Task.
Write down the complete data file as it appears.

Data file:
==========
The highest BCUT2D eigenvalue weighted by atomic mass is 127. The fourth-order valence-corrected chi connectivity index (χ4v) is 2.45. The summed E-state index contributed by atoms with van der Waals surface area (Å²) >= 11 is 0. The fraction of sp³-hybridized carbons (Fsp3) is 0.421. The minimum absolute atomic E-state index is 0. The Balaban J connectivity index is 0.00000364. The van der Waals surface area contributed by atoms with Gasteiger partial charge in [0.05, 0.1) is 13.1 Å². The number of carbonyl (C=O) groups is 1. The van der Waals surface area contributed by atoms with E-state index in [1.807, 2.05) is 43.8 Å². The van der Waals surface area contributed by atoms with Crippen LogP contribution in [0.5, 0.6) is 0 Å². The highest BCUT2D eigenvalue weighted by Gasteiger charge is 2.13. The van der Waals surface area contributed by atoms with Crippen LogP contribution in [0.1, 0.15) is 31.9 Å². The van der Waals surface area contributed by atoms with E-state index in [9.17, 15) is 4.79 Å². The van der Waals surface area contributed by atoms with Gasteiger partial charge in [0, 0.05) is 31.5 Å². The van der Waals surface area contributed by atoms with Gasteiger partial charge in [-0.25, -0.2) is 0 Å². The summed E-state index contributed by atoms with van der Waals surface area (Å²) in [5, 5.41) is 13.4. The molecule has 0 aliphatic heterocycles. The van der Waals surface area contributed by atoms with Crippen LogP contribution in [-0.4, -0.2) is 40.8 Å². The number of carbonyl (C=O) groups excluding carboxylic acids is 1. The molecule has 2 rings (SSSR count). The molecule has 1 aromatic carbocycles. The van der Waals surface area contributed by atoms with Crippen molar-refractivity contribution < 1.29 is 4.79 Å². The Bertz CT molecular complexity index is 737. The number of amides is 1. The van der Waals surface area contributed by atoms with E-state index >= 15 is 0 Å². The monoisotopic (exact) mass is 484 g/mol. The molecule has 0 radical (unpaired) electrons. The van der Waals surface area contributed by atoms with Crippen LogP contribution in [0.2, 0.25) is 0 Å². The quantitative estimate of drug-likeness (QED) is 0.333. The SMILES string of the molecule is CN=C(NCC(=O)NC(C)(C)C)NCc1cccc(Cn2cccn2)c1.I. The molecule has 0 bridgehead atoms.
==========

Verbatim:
The highest BCUT2D eigenvalue weighted by atomic mass is 127. The fourth-order valence-corrected chi connectivity index (χ4v) is 2.45. The summed E-state index contributed by atoms with van der Waals surface area (Å²) >= 11 is 0. The fraction of sp³-hybridized carbons (Fsp3) is 0.421. The minimum absolute atomic E-state index is 0. The Balaban J connectivity index is 0.00000364. The van der Waals surface area contributed by atoms with Gasteiger partial charge in [0.05, 0.1) is 13.1 Å². The number of carbonyl (C=O) groups is 1. The van der Waals surface area contributed by atoms with E-state index in [1.807, 2.05) is 43.8 Å². The van der Waals surface area contributed by atoms with Crippen LogP contribution in [0.5, 0.6) is 0 Å². The highest BCUT2D eigenvalue weighted by Gasteiger charge is 2.13. The van der Waals surface area contributed by atoms with Crippen LogP contribution in [0.1, 0.15) is 31.9 Å². The van der Waals surface area contributed by atoms with E-state index in [9.17, 15) is 4.79 Å². The van der Waals surface area contributed by atoms with Gasteiger partial charge in [0, 0.05) is 31.5 Å². The van der Waals surface area contributed by atoms with Gasteiger partial charge in [-0.25, -0.2) is 0 Å². The summed E-state index contributed by atoms with van der Waals surface area (Å²) in [5, 5.41) is 13.4. The molecule has 0 aliphatic heterocycles. The van der Waals surface area contributed by atoms with Crippen LogP contribution in [-0.4, -0.2) is 40.8 Å². The number of carbonyl (C=O) groups excluding carboxylic acids is 1. The molecule has 2 rings (SSSR count). The molecule has 1 aromatic carbocycles. The van der Waals surface area contributed by atoms with Crippen molar-refractivity contribution < 1.29 is 4.79 Å². The Bertz CT molecular complexity index is 737. The number of amides is 1. The van der Waals surface area contributed by atoms with E-state index >= 15 is 0 Å². The monoisotopic (exact) mass is 484 g/mol. The molecule has 0 radical (unpaired) electrons. The van der Waals surface area contributed by atoms with Crippen LogP contribution in [0.2, 0.25) is 0 Å². The quantitative estimate of drug-likeness (QED) is 0.333. The SMILES string of the molecule is CN=C(NCC(=O)NC(C)(C)C)NCc1cccc(Cn2cccn2)c1.I. The molecule has 0 bridgehead atoms.